Over-the-Counter (OTC) Hearing Aids
On August 16th, the FDA announced rules for over-the-counter (OTC) hearing aids, promising sweeping changes for hearing healthcare and purportedly creating a new class of more affordable and accessible types of hearing aids. Now, retailers can sell OTC hearing aids directly to consumers with perceived mild to moderate hearing loss without seeing an audiologist.
Congress expects the new regulations to increase competition and innovation in the hearing industry and among hearing professionals while ensuring the safety and effectiveness of both prescription and over-the-counter hearing aids. Manufacturers have until mid-April 2023 to comply with the rules.
The resulting rule creates two groups for air-conduction hearing aids:
- Over the counter hearing aids.
- Traditional prescriptive hearing aids – like we have today.
So, what does this really mean for consumers? How will things change? Will OTC hearing aids lead to low-cost innovations that will solve all your hearing problems, or will they turn out to be cheap, low-quality devices that cause more harm than good?
In this post, we will dig deeper into the FDA’s rules and many questions about OTC hearing aids. If you have any questions even after reading this article, please click here to submit your thoughts, questions, or concerns. We will update this post regularly as the specifics regarding product quality, price, and availability have yet to be seen.
What are OTC Hearing Aids?
Over-the-counter (OTC) hearing aids are a new category of hearing aids that you can now buy without visiting an audiologist or a hearing specialist. These over-the-counter hearing devices are intended to help adults with perceived mild-to-moderate hearing loss. OTC hearing aids are regulated as medical devices by the U.S. Food and Drug Administration (FDA). OTC hearing aids primarily function as a one size fits all alternative to prescription hearing aids, which are currently only available from hearing health professionals.
How Do OTC Hearing Aids Work?
With traditional hearing aids, a patient is required to visit a hearing health professional. However, with OTC hearing aids, the patient must rely on unreliable results from an online assessment. The audiology community strongly discourages potential users from going this route. Before doing anything, people should visit an audiologist first.
Why are hearing aids available without a prescription?
Hearing loss significantly affects the quality of life for millions of individuals in the US. As a result, this common health problem contributes to higher healthcare costs for many Americans. But regardless of cost, your hearing health is important. Untreated hearing loss can lead to many serious health issues. These include depression, anxiety, low self-esteem, less independence and mobility, and dangerous falls. Despite this, only one in four adults who could benefit from hearing aids has ever even used them. Ensuring that hearing health care is more accessible and affordable is now a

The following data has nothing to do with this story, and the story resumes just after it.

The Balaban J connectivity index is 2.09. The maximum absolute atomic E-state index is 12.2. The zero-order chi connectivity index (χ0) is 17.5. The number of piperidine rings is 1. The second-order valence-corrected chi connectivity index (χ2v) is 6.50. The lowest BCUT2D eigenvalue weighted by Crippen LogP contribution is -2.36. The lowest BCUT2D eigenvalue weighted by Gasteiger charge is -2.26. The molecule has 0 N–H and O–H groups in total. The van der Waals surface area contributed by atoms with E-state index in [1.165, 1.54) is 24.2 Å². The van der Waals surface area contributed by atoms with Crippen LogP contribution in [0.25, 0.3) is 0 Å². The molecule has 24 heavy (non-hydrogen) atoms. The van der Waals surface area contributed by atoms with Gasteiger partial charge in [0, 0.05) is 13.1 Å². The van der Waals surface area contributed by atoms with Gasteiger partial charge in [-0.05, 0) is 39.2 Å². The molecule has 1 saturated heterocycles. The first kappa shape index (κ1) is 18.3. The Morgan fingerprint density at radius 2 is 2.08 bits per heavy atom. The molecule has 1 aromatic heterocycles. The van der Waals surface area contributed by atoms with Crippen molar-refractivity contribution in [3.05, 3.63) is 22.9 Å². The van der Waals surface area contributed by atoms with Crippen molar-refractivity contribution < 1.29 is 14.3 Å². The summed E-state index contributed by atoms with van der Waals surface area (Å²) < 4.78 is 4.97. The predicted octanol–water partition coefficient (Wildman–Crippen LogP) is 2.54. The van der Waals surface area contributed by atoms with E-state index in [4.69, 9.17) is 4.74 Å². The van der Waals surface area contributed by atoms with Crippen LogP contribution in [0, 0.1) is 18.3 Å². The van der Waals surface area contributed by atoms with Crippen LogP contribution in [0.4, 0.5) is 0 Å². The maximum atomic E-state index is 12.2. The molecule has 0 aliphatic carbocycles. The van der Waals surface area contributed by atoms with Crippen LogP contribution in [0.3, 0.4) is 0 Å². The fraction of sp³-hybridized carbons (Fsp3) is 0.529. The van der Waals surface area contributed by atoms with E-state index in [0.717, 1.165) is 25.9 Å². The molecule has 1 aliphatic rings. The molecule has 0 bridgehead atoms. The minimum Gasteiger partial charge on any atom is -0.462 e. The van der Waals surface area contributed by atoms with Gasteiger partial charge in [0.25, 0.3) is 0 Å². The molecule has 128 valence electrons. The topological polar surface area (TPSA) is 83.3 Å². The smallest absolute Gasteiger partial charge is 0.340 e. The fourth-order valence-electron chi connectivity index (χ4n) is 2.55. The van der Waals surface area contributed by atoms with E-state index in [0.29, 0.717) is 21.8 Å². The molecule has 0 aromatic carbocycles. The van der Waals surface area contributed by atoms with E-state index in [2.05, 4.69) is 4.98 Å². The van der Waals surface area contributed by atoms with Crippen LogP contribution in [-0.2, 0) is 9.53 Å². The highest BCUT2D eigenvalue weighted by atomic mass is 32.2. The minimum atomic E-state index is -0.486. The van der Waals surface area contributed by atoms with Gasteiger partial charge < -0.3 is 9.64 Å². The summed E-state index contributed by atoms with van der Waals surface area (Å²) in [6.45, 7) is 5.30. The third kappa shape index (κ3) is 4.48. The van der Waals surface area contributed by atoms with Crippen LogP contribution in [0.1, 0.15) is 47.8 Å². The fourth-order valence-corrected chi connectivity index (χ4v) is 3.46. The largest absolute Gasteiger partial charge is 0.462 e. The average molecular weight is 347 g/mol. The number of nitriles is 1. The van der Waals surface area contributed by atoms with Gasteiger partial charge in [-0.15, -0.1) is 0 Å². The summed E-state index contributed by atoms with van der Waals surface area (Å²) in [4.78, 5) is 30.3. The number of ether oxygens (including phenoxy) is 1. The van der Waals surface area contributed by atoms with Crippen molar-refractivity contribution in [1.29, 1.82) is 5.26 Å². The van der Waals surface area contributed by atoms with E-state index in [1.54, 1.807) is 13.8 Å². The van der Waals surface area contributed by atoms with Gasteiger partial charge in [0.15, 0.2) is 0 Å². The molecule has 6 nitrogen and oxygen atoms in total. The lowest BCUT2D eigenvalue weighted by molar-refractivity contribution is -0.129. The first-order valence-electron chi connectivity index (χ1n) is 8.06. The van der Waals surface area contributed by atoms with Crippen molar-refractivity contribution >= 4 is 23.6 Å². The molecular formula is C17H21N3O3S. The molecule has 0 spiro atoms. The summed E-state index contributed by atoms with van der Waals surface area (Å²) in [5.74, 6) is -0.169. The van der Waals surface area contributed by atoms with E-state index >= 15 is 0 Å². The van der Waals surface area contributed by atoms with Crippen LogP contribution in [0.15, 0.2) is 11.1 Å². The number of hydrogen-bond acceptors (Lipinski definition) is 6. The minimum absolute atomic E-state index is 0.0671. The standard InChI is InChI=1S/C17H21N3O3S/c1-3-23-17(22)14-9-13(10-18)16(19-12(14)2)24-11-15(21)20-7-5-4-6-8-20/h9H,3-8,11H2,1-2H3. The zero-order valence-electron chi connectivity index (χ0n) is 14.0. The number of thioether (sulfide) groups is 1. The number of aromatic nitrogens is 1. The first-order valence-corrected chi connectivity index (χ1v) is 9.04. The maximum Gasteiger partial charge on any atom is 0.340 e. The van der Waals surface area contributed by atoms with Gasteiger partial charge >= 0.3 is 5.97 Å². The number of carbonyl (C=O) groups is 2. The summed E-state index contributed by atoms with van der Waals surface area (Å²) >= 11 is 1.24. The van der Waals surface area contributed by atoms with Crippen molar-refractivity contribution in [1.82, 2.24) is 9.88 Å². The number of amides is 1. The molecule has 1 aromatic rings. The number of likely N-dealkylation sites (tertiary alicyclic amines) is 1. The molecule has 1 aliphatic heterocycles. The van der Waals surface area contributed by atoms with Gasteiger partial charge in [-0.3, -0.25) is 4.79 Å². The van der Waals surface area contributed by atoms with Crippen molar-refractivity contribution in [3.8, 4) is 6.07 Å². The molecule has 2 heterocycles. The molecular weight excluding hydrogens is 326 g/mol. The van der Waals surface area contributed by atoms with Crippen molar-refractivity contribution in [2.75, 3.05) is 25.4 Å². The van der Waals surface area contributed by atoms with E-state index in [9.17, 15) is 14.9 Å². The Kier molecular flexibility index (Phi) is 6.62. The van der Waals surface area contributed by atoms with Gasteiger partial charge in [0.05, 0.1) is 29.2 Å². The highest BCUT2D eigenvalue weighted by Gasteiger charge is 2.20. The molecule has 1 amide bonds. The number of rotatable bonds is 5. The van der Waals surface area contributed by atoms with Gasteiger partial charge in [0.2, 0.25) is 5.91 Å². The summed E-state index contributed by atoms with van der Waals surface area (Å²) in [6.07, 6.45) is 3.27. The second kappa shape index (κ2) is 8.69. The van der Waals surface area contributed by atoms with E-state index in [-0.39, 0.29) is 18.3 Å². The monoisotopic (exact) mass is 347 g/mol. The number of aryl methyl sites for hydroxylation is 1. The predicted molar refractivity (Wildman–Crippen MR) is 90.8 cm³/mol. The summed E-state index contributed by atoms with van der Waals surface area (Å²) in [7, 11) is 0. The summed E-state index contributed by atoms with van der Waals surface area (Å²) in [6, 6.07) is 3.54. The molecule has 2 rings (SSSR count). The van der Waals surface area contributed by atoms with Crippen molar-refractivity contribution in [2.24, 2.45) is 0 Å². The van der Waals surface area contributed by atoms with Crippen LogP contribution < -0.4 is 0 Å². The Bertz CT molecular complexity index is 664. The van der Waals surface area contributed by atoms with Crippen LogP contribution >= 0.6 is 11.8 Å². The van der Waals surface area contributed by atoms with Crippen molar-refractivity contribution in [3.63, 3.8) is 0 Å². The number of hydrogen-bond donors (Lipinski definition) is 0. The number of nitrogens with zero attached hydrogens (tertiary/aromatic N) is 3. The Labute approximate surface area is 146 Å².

major public health priority. This is especially as the number of older adults in the U.S. continues to grow each year.
Many experts in hearing healthcare have worked with researchers, audiologists, and even consumers to find safe ways to improve access to hearing health care medical devices. They suggested changing some regulations that some suggested were barriers to adults getting the hearing help they desperately needed. This then led to the discussion that the FDA should create guidelines and quality standards for OTC hearing aids.
As part of this process, the FDA formally proposed a rule to establish the new category of OTC hearing aids. This ruling now allows certain hearing aids to be sold directly to consumers in stores (or even online) without a medical exam or a professional fitting by an audiologist. However, it’s important to note that hearing aids for more severe hearing loss or for patients under 18 remain should continue to use prescription devices.
What exactly has changed with the FDA rules?
Quite a bit. Basically, there are two major changes, and both have to do with how the FDA views the role of the audiologist in dispensing hearing aids:
- You can now buy a device that belongs to this new class of OTC self-fitting hearing aids without going through a licensed audiologist. Self-treatment may be appropriate for minor issues, but OTC could cause someone to miss out on proper ear and hearing treatment.